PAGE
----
They further noted that once a customer opens an account with a bank as a low income earner, he or she does not need to open another account when he or she graduates to middle income earner as the system will automatically move such category of person to the next class based on the balance in his or her account.

“If people decide to keep their money at home, it will not benefit them nor the economy. If you keep money at home, it will lose value but when it is saved in the bank,  interest will be paid to the owner and the money will also be lent out to those who need them for productive purposes that will generally engender growth and development of the country,” an official of one of the banks said on condition of anonymity.

The new policy was announced last month by the CBN via a circular  to all banks and other financial institutions (OFIs). The circular which was  signed by the Director, Financial Policy and Regulations Department, Chris Chukwu,  set maximum single deposit amount of N20,000 and N50,000  for Low and Medium Value Accounts respectively.

The policy  also pegged maximum cumulative balance for Low Value Accounts at N200,000 at any point in time and a maximum cumulative balance of N400,000 on the Medium Value Account. However, for the High Value Account, no limit was placed on cumulative balance.

The circular explained that the policy became exigent after the CBN recognised that access to basic banking facilities and other financial services was necessary in achieving the policy on financial inclusion. The CBN in the circular advised banks to adopt the new KYC requirement, adding that the proposed deposit limits was meant to reduce the risk of money laundering and financing of terrorism, noting that the Low Value Accounts are subject to close monitoring by the financial institutions and less scrutiny by bank examiners.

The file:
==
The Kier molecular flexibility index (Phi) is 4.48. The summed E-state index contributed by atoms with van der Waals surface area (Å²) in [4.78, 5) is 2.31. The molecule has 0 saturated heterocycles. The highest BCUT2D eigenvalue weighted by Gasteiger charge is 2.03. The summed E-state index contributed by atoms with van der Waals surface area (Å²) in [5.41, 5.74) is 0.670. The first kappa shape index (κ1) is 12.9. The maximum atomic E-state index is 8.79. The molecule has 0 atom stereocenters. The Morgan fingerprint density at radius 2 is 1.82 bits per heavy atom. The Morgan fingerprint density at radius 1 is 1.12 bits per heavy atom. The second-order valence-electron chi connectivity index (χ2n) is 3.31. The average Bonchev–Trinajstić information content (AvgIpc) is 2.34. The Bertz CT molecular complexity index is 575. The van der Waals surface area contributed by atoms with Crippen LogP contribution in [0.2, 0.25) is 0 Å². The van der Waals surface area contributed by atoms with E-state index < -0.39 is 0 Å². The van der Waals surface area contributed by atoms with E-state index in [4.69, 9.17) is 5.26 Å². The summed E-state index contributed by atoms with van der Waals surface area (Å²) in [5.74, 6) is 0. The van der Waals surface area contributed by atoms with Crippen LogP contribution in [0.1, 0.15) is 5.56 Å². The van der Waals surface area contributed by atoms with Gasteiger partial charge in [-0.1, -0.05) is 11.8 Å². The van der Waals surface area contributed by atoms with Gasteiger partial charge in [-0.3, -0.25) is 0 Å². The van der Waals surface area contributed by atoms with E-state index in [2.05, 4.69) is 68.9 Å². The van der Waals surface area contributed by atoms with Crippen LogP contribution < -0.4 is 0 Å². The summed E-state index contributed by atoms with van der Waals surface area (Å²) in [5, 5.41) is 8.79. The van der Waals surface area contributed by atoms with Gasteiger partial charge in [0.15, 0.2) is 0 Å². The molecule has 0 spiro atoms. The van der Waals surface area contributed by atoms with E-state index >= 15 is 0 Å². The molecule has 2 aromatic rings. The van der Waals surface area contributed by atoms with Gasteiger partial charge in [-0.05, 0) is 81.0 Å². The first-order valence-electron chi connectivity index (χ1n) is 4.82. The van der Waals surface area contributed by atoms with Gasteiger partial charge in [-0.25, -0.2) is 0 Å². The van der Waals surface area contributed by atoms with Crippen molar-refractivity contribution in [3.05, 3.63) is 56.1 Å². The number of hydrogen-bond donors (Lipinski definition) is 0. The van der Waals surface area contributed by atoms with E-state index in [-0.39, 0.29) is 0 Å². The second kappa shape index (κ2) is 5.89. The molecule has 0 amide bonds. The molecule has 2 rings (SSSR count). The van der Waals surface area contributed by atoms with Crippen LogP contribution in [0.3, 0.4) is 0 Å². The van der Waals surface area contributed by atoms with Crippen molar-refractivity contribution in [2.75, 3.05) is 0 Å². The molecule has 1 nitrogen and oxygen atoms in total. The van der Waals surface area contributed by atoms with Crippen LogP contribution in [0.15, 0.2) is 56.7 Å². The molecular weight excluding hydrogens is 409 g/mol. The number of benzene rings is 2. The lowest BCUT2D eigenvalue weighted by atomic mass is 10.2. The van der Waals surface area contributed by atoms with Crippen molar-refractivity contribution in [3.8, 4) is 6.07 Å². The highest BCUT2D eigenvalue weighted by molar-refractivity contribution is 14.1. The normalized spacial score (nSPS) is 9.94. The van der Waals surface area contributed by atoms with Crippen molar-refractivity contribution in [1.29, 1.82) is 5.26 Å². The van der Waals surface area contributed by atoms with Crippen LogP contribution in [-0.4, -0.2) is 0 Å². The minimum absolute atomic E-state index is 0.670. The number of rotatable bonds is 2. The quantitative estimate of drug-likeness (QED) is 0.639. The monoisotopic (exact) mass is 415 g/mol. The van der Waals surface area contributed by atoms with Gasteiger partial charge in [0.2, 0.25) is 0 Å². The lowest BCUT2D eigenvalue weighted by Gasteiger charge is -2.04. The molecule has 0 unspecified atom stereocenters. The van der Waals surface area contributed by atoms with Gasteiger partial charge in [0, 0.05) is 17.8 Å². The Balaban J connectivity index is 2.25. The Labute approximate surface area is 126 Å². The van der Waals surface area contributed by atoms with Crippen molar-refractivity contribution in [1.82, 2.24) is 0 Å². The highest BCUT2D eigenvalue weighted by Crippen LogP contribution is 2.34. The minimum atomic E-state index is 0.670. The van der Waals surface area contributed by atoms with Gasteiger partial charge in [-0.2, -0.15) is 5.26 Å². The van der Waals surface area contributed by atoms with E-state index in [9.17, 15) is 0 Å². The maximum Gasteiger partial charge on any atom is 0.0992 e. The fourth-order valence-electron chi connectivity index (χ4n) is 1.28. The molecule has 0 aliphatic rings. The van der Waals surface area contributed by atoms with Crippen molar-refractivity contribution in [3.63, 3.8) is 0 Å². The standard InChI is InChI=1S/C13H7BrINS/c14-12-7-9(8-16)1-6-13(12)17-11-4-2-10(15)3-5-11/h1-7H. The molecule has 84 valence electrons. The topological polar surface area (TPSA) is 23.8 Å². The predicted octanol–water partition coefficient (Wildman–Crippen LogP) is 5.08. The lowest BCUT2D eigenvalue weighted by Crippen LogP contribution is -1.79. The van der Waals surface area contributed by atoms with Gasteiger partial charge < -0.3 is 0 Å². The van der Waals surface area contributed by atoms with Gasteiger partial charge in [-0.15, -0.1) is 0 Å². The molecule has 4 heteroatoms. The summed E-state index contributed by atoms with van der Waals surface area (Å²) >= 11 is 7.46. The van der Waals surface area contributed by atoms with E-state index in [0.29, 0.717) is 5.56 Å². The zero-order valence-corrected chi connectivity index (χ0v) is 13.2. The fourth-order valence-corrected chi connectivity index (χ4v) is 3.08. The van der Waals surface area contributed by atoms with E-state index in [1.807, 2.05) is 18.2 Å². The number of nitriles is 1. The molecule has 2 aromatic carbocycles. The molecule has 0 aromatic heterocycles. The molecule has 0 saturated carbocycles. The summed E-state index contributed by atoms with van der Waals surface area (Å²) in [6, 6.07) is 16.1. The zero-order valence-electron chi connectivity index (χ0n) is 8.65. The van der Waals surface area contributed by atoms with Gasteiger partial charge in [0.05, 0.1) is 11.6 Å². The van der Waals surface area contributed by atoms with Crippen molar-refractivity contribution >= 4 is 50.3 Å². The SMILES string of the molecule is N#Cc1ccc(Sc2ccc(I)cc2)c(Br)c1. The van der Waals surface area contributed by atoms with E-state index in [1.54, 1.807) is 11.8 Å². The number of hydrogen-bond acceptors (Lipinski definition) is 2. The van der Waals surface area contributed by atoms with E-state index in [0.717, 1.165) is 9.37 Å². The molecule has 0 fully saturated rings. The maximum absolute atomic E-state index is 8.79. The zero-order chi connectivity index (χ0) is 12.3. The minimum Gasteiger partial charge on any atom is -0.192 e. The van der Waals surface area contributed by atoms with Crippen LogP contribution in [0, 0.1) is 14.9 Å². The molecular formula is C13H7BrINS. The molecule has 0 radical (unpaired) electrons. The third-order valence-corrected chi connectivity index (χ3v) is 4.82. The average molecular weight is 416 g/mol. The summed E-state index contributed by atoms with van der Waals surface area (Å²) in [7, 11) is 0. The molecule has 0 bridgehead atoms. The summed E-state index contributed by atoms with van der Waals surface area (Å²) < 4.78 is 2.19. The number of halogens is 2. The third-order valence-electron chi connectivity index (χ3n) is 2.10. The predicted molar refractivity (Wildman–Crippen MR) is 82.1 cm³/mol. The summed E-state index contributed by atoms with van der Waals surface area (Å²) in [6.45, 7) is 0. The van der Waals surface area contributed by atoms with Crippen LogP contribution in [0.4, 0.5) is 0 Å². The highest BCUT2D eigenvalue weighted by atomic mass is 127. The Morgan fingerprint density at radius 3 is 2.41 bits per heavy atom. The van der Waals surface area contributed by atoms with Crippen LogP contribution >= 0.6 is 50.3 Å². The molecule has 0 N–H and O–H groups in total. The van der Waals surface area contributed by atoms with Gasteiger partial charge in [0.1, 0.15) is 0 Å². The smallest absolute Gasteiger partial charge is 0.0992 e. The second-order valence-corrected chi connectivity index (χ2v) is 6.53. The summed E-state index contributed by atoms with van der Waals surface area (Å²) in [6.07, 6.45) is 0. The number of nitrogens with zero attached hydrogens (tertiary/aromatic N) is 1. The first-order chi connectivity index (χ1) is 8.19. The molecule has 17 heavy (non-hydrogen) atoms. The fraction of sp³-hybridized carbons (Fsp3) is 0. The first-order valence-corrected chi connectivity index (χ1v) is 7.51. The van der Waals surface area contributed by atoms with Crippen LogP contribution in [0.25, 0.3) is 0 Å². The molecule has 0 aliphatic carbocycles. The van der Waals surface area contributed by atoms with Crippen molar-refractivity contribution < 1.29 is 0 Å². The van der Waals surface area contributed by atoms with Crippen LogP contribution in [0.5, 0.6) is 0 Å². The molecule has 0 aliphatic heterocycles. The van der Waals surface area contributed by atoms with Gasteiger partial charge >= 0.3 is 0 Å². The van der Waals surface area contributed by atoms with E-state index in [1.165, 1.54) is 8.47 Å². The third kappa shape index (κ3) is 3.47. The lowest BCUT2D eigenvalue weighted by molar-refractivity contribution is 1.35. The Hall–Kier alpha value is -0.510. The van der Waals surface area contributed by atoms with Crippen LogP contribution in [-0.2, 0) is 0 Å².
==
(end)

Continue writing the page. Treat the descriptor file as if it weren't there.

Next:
The CBN said the Low Value  account can be opened at branches of banks by a prospective customer or through banking agents and no amount is required for  opening. However, such accounts prohibit international funds transfer.

Furtheremore, the Medium Value Accounts can be opened face to face at any branch of a bank by agents for enterprises or by the account holder, but the accounts are strictly savings with no amount required for its opening. Also, where cross-checking of client’s identity cards information is not completed at the point of account opening, withdrawal would be denied.

The CBN  added that for the High-Value Accounts, banks are required to obtain, verify and maintain copies of all the required documents for account opening. Accounts are to be opened at the bank branches by physical presence of the prospective customer and the accounts can  be both savings and current.

However, for mobile banking products, the account attracts a maximum transaction limit of N100, 000 and daily limit of N1 million. However, such products are subject to the CBN Regulatory Framework for Mobile Payments Services in Nigeria.

Banks are required to have a robust, effective and efficient anti-money laundering/combating financial terrorism (AML/CFT) solution with screening tools in place that will monitor the various thresholds.

“All accounts, no matter how low the transaction or the risks, must be subjected to continuous suspicious transactions monitoring by financial institutions which will determine when incremental KYC requirements need to be provided by the customers,” the circular said, adding that the CBN would ensure the establishment of appropriate processes and procedures for the purpose of monitoring compliance with the regulatory framework

The circular said that  non-compliant financial institutions would be sanctioned in line with the provisions of extant laws and regulations. According to the apex bank,  64.1 per cent representing 56.3 million adult Nigerians do not have access to financial services, hence the policy is designed  to bridge the gap.

    Print       Email